Ball went on to write three more books about race and scandal, although none really measured up to the first. “The Sweet Hell Inside” told the story of the Harleston family, a clan of high-living, “high-yellow” African Americans begotten by a white gentleman and his slave; “Peninsula of Lies” was about Dawn Langley Hall, a Charleston society matron who began life in England as a boy, married a black male mechanic and claimed to have birthed a baby girl; and, lastly, “The Genetic Strand,” which documented a hunt through Ball family DNA for evidence of black or Native American ancestors. Tricked out as suspense stories, these books were heavily researched, laden with information and weighed down by an irrepressible urge to leave no stone unturned, no side story untold.
Now, Ball turns his interest in history’s strange bedfellows to a commingling of a different kind. Drawing on his early career as a film and art critic, he gives us the remarkable story of the alliance between the eccentric inventor of the motion picture and the mogul who built the nation’s rails. It is a story that, for all its whirling parts and divagations, tells us a great deal about the crossroads of money and art in America.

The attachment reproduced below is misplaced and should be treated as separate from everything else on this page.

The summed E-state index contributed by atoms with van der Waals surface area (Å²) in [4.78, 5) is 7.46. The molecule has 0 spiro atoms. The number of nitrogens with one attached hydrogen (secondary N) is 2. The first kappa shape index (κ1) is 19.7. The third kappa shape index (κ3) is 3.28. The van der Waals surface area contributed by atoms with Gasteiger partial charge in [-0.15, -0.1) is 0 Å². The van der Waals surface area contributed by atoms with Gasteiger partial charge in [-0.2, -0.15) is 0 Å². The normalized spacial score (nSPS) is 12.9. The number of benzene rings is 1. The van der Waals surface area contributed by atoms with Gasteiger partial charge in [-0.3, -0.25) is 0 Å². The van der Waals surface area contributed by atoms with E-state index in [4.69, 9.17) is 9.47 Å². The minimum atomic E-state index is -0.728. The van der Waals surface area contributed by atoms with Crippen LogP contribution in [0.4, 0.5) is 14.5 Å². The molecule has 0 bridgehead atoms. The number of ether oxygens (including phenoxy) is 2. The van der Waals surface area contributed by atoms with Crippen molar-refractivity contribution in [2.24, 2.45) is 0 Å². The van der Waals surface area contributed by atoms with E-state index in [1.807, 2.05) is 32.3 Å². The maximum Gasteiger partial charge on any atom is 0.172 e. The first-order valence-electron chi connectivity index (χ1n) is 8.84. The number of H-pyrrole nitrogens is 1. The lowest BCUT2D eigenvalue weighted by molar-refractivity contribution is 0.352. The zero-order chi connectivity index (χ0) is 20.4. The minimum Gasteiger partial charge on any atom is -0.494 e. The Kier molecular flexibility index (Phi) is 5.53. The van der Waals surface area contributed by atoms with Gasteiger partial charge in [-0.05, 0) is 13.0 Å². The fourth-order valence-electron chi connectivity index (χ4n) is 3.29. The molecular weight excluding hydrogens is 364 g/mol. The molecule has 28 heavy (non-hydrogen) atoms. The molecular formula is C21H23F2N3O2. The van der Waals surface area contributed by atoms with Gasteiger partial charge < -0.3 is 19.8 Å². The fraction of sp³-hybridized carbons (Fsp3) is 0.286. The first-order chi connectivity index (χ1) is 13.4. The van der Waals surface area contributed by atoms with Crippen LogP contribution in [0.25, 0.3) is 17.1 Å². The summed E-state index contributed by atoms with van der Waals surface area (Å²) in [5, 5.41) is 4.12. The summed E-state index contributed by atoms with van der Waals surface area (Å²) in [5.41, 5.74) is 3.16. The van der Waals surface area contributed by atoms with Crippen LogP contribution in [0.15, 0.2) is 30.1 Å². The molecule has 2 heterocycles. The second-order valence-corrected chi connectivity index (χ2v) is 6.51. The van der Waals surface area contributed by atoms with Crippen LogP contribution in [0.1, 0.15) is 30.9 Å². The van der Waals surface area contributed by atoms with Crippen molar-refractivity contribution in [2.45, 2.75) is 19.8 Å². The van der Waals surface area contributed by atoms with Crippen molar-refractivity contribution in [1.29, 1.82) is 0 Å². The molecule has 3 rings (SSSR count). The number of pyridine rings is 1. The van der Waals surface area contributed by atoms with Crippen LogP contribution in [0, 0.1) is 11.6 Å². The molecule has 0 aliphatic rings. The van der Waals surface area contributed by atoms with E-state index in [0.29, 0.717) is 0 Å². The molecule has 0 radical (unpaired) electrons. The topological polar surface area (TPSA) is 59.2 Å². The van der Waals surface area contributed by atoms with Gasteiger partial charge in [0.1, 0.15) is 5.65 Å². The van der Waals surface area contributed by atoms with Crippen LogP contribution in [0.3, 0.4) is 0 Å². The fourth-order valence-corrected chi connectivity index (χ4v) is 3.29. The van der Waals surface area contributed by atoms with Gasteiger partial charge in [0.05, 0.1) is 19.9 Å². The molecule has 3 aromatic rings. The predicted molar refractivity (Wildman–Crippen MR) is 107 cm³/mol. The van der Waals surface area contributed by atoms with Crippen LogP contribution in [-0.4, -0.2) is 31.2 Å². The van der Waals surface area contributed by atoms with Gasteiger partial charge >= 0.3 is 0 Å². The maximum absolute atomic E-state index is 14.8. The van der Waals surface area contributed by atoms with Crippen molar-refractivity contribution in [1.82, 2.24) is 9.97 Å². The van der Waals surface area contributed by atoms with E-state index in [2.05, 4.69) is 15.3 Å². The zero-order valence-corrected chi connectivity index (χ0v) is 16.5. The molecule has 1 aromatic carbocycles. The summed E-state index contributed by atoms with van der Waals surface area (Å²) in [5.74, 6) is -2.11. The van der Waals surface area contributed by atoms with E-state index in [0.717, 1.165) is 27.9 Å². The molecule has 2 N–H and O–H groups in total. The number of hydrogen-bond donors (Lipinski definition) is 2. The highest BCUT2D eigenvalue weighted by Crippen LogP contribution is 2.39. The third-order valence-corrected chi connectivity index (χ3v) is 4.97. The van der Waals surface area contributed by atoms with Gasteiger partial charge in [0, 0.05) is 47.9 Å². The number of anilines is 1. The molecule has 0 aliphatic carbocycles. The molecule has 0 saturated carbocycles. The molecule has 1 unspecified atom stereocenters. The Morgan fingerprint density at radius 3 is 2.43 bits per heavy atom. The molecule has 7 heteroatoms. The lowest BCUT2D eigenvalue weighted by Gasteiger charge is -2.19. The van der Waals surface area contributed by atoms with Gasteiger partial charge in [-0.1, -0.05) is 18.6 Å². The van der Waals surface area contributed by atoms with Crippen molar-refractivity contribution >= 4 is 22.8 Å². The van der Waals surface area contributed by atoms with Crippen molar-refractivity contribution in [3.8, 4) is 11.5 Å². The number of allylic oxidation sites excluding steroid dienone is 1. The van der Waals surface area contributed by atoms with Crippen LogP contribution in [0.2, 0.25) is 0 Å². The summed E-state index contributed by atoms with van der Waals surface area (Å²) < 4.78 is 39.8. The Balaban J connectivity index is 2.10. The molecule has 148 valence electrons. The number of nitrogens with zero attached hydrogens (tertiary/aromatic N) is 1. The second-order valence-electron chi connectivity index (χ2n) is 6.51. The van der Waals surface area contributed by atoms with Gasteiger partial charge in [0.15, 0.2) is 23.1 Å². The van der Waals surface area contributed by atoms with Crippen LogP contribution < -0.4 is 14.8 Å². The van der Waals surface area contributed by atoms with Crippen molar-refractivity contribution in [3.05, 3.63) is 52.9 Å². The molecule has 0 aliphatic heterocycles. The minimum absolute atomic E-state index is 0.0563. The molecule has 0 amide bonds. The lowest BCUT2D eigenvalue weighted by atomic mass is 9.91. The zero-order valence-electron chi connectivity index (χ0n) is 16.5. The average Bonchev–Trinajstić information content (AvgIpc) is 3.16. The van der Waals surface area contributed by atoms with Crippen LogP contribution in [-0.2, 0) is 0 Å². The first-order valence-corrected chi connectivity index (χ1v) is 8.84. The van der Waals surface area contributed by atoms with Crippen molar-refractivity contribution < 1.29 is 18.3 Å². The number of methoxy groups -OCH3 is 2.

Throughout life, Edward Muybridge — a.k.a. Eadweard, “Helios,” Ted Muggeridge, Muygridge or E.J. Muggridge — changed his name as often as a giddy teenager. He was born in Kingston, a suburb of London, in 1830, lived in the United States for half a century and returned to die on the very patch where he’d begun. In the interim, he singlehandedly transformed photography, established a technique for panorama, captured the glow of waterfalls on still film, parsed the movements of a racing horse and invented the zoopraxiscope: the first motion picture projector in history.
He was an odd man, entirely sui generis. “Solitary, peripatetic,” Ball writes, “Muybridge lived like a castaway, deracinated and drifting. . . . In New York, [he was] a salesman of books and art. After ten years, he would renounce this life and become an inventor, and after that an artist.” But a constant itch to redefine himself would be his rule. In time, he passed through many versions: murderer, fugitive, photographer of bizarre nudes and then — serendipitously — society’s golden boy, a celebrated, world-famous scientist. As mercurial as the time into which he was born, he would start in an era of carrier pigeons and end at the apex of the industrial age.